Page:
St. Peter, who had first been commissioned to carry the tidings of the Gospel to the Gentiles, boldly proclaimed the sufficiency of |the Grace of the Lord Jesus Christ| for their salvation, and St. James, who was probably himself a very strict observer of the Jewish law, yet did not hesitate to declare that it had no binding force on those who were not Jews by birth. [Sidenote: St. James presides as Bishop of Jerusalem. Decree of the Council.] He, as President of the Council, proposed the decree to which the rest agreed, and which was in substance, that the Gentile Christians should be commanded so far to respect Jewish prejudices as to |abstain from meats offered to idols, and from blood, and from things strangled,| whilst they were also enjoined to keep themselves from the sin of |fornication,| into which the Gentile world was so deeply sunk.

The decrees of the Council did not enter into or provide any solution of the minor difficulties connected with the intercourse between Jews and Gentiles in the Church of Christ. Doubtless |it seemed good to the Holy Ghost| that these questions should be left to be solved by time and experience and the general exercise of His Gift of Wisdom.

{36}

[Sidenote: Claim for Divine Authority. Guidance of the Holy Spirit vouchsafed to General Councils.]

We can hardly fail to be struck by the confident language in which the First Council of the Church claims for its decisions the full weight of Divine Authority; and though it differed from later Catholic Councils in that it was presided over by inspired men, yet we may well believe that to those General Councils which really deserved the name, the Holy Spirit vouchsafed such a special measure of His guiding Power, as might suffice to preserve their decisions from error, and enable them to hand down unblemished the deposit of Truth which Christ left with His Church.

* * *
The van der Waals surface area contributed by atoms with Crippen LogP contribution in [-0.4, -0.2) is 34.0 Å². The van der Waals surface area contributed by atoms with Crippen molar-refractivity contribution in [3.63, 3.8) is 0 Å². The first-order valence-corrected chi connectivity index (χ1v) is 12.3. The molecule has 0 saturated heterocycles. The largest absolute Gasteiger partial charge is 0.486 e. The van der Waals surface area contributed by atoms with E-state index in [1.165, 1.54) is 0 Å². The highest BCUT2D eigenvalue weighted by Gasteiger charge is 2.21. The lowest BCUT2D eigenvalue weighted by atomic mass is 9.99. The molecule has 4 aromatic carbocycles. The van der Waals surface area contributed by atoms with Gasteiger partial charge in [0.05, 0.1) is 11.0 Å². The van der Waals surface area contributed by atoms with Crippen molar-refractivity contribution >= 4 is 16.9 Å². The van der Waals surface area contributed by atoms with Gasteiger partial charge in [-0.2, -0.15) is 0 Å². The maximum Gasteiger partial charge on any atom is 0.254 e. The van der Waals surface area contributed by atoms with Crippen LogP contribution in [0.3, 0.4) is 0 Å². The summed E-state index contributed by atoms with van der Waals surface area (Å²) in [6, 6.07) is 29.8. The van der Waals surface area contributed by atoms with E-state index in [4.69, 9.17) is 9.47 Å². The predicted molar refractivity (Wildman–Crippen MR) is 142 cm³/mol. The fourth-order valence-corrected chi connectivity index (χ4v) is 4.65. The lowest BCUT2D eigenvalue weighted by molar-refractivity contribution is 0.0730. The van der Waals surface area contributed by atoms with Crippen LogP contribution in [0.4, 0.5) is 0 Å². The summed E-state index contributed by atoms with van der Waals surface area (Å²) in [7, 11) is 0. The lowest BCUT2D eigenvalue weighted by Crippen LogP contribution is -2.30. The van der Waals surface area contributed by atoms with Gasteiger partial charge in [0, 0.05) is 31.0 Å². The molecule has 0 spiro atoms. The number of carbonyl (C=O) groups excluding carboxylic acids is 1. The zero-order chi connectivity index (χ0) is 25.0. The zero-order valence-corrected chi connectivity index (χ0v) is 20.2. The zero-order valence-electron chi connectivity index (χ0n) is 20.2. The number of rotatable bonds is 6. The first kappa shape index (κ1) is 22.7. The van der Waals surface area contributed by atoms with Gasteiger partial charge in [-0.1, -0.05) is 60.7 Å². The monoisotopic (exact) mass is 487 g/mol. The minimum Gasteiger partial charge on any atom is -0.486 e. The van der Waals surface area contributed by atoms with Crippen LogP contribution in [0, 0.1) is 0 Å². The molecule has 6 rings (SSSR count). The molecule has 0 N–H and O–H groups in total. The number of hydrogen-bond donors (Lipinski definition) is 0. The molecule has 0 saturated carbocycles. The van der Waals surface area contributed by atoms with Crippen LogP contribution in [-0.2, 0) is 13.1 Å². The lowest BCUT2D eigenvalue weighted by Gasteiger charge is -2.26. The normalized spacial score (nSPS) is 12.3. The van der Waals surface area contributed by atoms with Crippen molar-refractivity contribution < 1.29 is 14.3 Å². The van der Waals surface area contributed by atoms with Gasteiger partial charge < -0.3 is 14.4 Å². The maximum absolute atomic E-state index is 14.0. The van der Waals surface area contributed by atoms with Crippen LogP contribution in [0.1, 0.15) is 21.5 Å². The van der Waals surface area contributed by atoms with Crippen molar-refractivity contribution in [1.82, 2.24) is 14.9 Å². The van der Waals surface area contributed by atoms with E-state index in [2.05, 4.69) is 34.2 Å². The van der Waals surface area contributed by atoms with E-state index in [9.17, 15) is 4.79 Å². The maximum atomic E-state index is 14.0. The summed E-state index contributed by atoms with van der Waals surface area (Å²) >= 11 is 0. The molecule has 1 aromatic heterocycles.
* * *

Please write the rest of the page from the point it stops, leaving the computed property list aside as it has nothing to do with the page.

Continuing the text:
Section 4. St. Paul's Second Apostolic Journey.

[Sidenote: A.D.53. St. Peter's probable visit to Antioch.]

St. Paul and St. Barnabas bore back to the Church in Antioch the decree of the Council at Jerusalem, and it was probably about this time that St. Peter paid to Antioch the visit of which we read in the Epistle to the Galatians, when his fear of |them which were of the circumcision,| led him to shrink from continuing to eat and drink with the Gentiles, and drew down St. Paul's stern rebuke. [Sidenote: Separation of St. Paul and St. Barnabas.] The difference of opinion about St. Mark soon after separated the two Apostles, whose labours amongst the heathen had been till now carried on together, and St. Paul began his missionary travels without an Apostolic companion. He went first through Syria and his native country Cilicia, {37} |confirming| the baptized, and then to the scene of his first contact with actual heathendom at Derbe and Lystra. St. Paul's course of conduct with regard to the circumcision of St. Timothy, a native of Lystra, shows us clearly how fully his mind had grasped all the bearings of the question between Jews and Gentiles. [Sidenote: St. Paul's indifference to circumcision in itself.] Circumcision and uncircumcision were alike matters of indifference to him, in no way affecting salvation, excepting so far as they might tend to the edification of others. He did not blame those converted Jews who still thought it needful to observe the Mosaic law, but he resisted to the uttermost all attempts to make that law binding on the Gentiles, and would not sanction any thing which might seem to imply that the Life-giving ordinances of the Gospel were not sufficient for every need. St. Timothy, uncircumcised, would have obtained no hearing from Jews for the Gospel he preached, and therefore he was circumcised as a measure of Christian expediency.

[Sidenote: St. Paul crosses over to Europe. St. Luke joins him.]